Stephen King's house in Bangor, Maine, Nov. 1982

Stephen King’s House to Become a Museum and Writer’s Retreat

Stephen King plans to turn his Victorian mansion in Bangor into an archive of his work.

“Of course we fell in love with the house we live in, and it has never disappointed us,” Stephen King wrote in an essay for a March 1983 Bangor Historical Society event. “Have we disappointed it? Disappointment probably isn’t the right word. I think it disapproved of us at first. The parlor seemed cold in a way that had little to do with temperature. The cat would not go into that room; the kids avoided it. My oldest son was convinced there were ghosts in the turret towers (that idea was probably more due to the Hardy Boys than to parental influence).”

But eventually the house warmed up to the King family, and it became their primary residence for many years. These days, however, King is barely a part time resident of the Victorian mansion at 47 West Broadway (find it on the Strange Destinations map) that he purchased in 1980. It seems he prefers the warmer weather of his Florida getaway.

What to do with the house back in Maine, then?

Well, as Rolling Stone reports, it is soon to be transformed into a Stephen King museum and writer’s retreat.

“On Wednesday night, the Bangor City Council unanimously approved a request by King and his wife Tabitha to rezone their home as a non-profit,” the article states, “allowing it to house an archive of King’s work (offering restricted visits by appointment) and up to five writers at a time.”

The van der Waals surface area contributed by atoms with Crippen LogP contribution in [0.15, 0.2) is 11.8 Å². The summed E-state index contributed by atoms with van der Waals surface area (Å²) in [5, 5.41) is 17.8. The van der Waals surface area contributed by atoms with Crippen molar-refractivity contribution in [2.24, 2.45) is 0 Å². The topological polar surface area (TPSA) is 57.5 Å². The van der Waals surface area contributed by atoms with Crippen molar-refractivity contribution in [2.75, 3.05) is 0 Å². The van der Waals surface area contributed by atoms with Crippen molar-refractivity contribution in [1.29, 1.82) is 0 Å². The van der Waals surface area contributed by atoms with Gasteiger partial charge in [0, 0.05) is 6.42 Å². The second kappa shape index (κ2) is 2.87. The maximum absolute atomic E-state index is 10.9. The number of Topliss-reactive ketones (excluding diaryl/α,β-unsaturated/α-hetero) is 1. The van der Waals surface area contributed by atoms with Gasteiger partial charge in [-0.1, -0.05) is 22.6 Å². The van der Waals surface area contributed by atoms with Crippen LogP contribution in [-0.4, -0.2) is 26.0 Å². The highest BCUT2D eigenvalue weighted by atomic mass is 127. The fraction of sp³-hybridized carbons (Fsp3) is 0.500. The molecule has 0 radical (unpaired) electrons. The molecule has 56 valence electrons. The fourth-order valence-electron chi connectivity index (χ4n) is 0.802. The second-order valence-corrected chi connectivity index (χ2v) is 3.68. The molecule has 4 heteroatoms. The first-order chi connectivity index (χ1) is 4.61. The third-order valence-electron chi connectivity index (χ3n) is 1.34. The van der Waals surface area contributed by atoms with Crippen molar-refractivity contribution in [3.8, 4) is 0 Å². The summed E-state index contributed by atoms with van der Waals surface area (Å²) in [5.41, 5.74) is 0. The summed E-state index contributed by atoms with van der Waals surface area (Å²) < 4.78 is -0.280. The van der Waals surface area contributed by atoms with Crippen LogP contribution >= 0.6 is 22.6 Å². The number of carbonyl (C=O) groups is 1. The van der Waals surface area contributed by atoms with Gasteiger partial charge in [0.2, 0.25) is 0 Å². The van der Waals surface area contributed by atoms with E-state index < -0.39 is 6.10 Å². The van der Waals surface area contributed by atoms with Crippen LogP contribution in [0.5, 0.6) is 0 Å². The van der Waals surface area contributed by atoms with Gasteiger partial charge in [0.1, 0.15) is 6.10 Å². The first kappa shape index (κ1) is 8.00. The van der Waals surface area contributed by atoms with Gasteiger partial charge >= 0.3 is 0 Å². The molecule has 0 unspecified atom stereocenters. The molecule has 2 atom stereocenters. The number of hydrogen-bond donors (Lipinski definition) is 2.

“The King Family has been wonderful to the City of Bangor over time and have donated literally millions of dollars to various causes in the community,” a city councilors told Rolling Stone. “Preserving his legacy here in Bangor is important for this community.”

Bangor history and myth was the inspiration for the fictional town of Derry in Stephen King’s novel IT, which drove his decision to live there.

“Oh my Lord, my Lord the stories you hear about this town — the streets fairly clang with them,” King wrote. “The problem isn’t finding them or ferreting them out; the problem is that old boozer’s problem of knowing when to stop. It’s entirely possible, I find, to overload completely on Bangor myth.”

Stephen KIng's house in Bangor, Maine

The house, as well as other landmarks fans will recognize from the novel such as the Barrens and the Standpipe, are included in the Stephen King’s “Derry” tour.

Pet Sematary trailer

Sometimes Dead is Better: Watch the Pet Sematary Trailer

The ground goes bad in the first trailer for the upcoming Pet Sematary remake.

Last week we got our first look at an evil Church straight from the grave, and now the first trailer for the upcoming Pet Sematary film is here.

Pet Sematary is, of course, based what is arguably Stephen King’s darkest novel about a forbidden burial ground that resurrects anything that gets buried there. But nothing comes back the same. As Jud Crandall says in the trailer, “sometimes dead is better.”

While John Lithgow is no Fred Gwynne, it looks like he’ll make a great Crandall.

I’m hoping for maybe a little less of the twisted spine of the sister Zelda from the original. I probably saw it when it came out on VHS when I was nine or ten, and Zelda’s wretched crooning as she called her sister’s name has haunted me ever since.

The arrival of this trailer is great timing, actually, because I’ve had the Ramones’ Pet Sematary, written for the original film, on near-constant repeat since the beginning of September when Halloween began here at Cult of Weird HQ.

“I don’t want to be buried in a pet sematary. I don’t want to live my life again.”

Yes, sometimes dead is better.

Pet Sematary